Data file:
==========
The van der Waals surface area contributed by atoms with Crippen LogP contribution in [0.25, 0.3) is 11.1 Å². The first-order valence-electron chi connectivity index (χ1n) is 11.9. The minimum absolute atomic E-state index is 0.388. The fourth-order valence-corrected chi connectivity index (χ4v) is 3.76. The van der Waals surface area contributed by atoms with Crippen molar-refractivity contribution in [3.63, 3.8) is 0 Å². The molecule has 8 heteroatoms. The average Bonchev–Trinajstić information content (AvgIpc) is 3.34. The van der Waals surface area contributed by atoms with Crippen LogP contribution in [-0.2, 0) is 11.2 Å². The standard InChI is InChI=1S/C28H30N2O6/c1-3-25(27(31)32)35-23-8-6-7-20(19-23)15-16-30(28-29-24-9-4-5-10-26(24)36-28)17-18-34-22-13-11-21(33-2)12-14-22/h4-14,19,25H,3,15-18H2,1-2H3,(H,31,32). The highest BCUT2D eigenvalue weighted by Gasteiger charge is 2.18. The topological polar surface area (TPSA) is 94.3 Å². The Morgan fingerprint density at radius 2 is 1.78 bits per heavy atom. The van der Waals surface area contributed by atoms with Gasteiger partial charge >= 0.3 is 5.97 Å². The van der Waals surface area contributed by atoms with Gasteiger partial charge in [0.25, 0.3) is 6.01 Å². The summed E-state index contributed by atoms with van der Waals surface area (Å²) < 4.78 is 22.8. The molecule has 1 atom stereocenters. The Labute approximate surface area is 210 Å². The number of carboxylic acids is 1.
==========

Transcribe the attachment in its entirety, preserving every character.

The van der Waals surface area contributed by atoms with Crippen LogP contribution in [0.25, 0.3) is 11.1 Å². The first-order valence-electron chi connectivity index (χ1n) is 11.9. The minimum absolute atomic E-state index is 0.388. The fourth-order valence-corrected chi connectivity index (χ4v) is 3.76. The van der Waals surface area contributed by atoms with Crippen molar-refractivity contribution in [3.63, 3.8) is 0 Å². The molecule has 8 heteroatoms. The average Bonchev–Trinajstić information content (AvgIpc) is 3.34. The van der Waals surface area contributed by atoms with Crippen LogP contribution in [-0.2, 0) is 11.2 Å². The standard InChI is InChI=1S/C28H30N2O6/c1-3-25(27(31)32)35-23-8-6-7-20(19-23)15-16-30(28-29-24-9-4-5-10-26(24)36-28)17-18-34-22-13-11-21(33-2)12-14-22/h4-14,19,25H,3,15-18H2,1-2H3,(H,31,32). The highest BCUT2D eigenvalue weighted by Gasteiger charge is 2.18. The topological polar surface area (TPSA) is 94.3 Å². The Morgan fingerprint density at radius 2 is 1.78 bits per heavy atom. The van der Waals surface area contributed by atoms with Gasteiger partial charge >= 0.3 is 5.97 Å². The van der Waals surface area contributed by atoms with Gasteiger partial charge in [0.25, 0.3) is 6.01 Å². The summed E-state index contributed by atoms with van der Waals surface area (Å²) < 4.78 is 22.8. The molecule has 1 atom stereocenters. The Labute approximate surface area is 210 Å². The number of carboxylic acids is 1.